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Using Input from Citizen Scientists to Monitor Biodiversity and Detect Species Range Shifts

Released: 2017
Citation:
Boydston, E.E., J. Briggs, V. Barve, M. Blackburn, B. Backiel, L. Lee, T.L. Morelli. 2017. Using Input from Citizen Scientists to Monitor Biodiversity and Detect Species Range Shifts. CDI Workshop 2017, Denver, CO. 16-19 May 2017.

Background: BioBlitzesat national parks in 2016 generated over 100,000 observations of plants and animals. Most were photographic records logged into iNaturalist(iNat) via smartphones. We seek to maximize the potential biodiversity information from these citizen science efforts, for natural resource management.

Phase I: We summarized NPS BioBlitzobservations made Feb -Aug 2016 for 109 parks. For 7 focal parks, we looked for possible new species records, by cross-referencing iNatwith NPS species lists of known biodiversity (NPSpecies).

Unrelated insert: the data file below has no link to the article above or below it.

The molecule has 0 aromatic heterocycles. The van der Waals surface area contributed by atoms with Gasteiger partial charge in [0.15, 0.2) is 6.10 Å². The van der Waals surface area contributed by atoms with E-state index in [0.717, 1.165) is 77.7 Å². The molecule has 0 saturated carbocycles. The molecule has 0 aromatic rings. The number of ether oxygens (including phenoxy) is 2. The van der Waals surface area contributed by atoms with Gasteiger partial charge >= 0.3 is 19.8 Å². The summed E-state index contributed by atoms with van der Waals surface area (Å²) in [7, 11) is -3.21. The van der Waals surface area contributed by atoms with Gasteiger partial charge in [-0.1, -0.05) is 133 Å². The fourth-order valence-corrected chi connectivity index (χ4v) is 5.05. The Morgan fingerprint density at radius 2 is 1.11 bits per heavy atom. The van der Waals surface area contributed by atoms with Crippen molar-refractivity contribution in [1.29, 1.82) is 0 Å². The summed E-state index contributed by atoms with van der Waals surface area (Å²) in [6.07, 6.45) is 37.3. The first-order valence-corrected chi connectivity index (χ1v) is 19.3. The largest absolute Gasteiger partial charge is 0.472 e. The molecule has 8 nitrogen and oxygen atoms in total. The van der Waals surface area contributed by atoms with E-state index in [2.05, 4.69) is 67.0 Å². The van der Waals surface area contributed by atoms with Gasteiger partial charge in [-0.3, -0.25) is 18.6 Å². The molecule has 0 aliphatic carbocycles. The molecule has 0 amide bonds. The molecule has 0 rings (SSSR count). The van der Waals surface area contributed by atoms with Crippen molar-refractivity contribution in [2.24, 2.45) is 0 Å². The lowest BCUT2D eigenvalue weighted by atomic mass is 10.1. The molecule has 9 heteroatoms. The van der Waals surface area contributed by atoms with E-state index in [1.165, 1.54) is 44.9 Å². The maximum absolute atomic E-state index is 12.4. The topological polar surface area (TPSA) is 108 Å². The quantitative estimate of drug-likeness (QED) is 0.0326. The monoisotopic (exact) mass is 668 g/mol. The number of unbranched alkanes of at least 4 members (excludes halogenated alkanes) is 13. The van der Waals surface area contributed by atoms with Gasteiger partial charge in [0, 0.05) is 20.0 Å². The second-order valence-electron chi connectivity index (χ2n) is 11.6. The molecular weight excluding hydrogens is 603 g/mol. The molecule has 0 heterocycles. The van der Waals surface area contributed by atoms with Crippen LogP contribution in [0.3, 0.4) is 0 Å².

Phase II: We are developing “TaxaTaxi”, an automated data integration process for cross-referencing iNatobservations with NPSpecies. The outcomes can help improve taxonomic and biodiversity knowledge of native and non-native species that may experience range shifts from land-use or climate change.

These examples were found through Phase I analyses of 7 parks. In Phase II, we will automate the data flow, developing the TaxaTaxisoftware tool to search thousands more observations.

iNatrecords from BioBlitzesreflected actual biodiversity (e.g., plants >> mammals), but also indicated what people encountered and were motivated to report.

Arthropods were a large proportion of iNatrecords but have not been inventoried for all parks.

Cross-referencing lists for 7 parks revealed 8 vertebrate and 65 plant species that might represent new biodiversity for these parks.

In Phase II, our TaxaTaxitool applied to all parks participating in the 2016 BioBlitzmay identify over 100 vertebrate species not currently in NPSpecies.

Taxonomic discrepancies present challenges for cross-referencing biodiversity lists that Phase II will address in filtering for records of new species.

Testing the tool with NPS staff and partners in the field will provide feedback for improved utility and accuracy.

New species records will be examined to see if they represent evidence of range expansions of native species, or changing distributions of invasives.

Early detection of species’ range shifts can promote faster management response to stressors, facilitating conservation of biodiversity.
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